Better sex, whenever you want.

Start here

Celery Sexual Benefits for Men: Fact or Fiction?

Kelly Brown MD, MBA

Reviewed by Kelly Brown MD, MBA

Written by Rachel Sacks

Published 05/04/2023

Updated 04/14/2024

Are there any celery benefits, sexually speaking? We have answers to this somewhat odd yet frequently asked question.

It’s no secret that a healthy diet full of leafy green vegetables, whole grains, lean protein and healthy fats can have some amazing health benefits. These benefits extend to the bedroom and can improve your sex life.

There are certain foods to eat for erectile dysfunction (ED), as well as natural aphrodisiac foods that, in addition to an active lifestyle, can help improve your sexual health.

You might wonder if celery is one of these foods with sexual benefits. Due to the supposed health benefits, celery (along with fresh celery juice) has become increasingly popular in recent years.

So it’s understandable to wonder if there are celery benefits sexually. This guide will explore if there are any effects of eating celery on men’s sexual health.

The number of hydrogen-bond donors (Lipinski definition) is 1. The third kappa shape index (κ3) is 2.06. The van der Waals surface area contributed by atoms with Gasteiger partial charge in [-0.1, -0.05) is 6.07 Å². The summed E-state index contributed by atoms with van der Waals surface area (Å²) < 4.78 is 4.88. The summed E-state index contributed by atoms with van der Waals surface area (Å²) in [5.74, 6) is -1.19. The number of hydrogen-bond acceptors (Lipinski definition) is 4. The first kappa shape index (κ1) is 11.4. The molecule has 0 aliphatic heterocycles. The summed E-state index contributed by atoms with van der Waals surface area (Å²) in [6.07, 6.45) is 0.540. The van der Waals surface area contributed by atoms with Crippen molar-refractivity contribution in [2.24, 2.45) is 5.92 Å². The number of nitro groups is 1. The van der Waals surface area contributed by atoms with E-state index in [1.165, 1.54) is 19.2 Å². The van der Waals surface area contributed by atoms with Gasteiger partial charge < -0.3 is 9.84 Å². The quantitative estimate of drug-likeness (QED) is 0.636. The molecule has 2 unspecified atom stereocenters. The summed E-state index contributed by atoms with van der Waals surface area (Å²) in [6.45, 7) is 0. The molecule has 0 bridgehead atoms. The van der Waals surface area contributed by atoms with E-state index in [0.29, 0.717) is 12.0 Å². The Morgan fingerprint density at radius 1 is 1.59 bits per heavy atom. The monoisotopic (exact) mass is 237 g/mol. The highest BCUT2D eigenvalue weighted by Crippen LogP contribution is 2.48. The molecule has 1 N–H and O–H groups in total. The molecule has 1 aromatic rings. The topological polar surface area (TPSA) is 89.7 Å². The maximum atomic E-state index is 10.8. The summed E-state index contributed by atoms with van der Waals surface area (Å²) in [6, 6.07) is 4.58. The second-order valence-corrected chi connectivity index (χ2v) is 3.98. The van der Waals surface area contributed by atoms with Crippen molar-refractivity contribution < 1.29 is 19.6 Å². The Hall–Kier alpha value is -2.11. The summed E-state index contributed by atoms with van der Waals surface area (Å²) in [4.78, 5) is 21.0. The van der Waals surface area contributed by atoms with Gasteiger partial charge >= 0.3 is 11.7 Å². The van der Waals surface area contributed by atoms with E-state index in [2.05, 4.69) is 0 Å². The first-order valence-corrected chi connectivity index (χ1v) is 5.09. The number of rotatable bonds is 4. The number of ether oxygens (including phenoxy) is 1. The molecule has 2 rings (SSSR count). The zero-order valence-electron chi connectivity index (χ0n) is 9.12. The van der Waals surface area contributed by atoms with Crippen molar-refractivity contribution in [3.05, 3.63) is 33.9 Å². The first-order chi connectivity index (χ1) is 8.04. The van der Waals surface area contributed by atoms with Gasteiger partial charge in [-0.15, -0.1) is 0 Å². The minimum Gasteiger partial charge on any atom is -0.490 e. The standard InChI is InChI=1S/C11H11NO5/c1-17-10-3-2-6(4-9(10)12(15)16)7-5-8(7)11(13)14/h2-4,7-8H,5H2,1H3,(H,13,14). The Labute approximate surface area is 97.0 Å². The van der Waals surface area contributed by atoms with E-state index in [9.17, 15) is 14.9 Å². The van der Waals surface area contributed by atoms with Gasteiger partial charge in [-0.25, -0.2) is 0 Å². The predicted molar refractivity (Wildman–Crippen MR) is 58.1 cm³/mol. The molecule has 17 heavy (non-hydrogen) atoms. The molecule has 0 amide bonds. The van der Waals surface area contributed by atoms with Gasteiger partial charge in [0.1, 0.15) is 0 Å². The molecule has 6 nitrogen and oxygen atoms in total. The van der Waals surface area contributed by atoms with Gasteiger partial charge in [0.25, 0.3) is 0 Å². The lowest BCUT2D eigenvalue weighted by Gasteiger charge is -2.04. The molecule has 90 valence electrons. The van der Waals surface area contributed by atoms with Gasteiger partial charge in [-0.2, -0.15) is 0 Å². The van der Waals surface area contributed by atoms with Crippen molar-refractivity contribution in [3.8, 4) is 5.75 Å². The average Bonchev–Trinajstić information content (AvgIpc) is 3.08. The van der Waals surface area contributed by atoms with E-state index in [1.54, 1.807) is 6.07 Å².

Choose your chew

Add a boost to your sex life with our new chewable formats

We’ll get straight to whether there are celery benefits sexually. While this leafy vegetable does have plenty of health benefits, the research on whether celery benefits men sexually is lacking.

No miracle food can prevent sexual dysfunction. However, consuming nutritious foods could improve sexual intercourse — and that includes celery.

There aren’t many studies on the sexual benefits of celery for men. But there are other ways the nutritional benefits of celery could improve your sexual health.

We’ll break down the myths around celery benefits sexually and whether they’re fact or fiction.

Is Celery an Aphrodisiac?

Aphrodisiacs are foods that increase sexual arousal or desire.

The chemical hormones that function outside the body and play a role in sexual attraction are known as pheromones.

Androsterone is a weak steroid metabolite of the sex hormone testosterone that naturally occurs in both sexes — although more so in men than women. Androsterone is also considered a pheromone by some, as it’s found in small amounts in human sweat.

While some claim celery is an aphrodisiac when eaten, little to no research has been conducted on the subject — and more research is definitely needed to know if this is true.

viagra online

genuine Viagra® makes it possible

Can Celery Increase Androsterone Levels?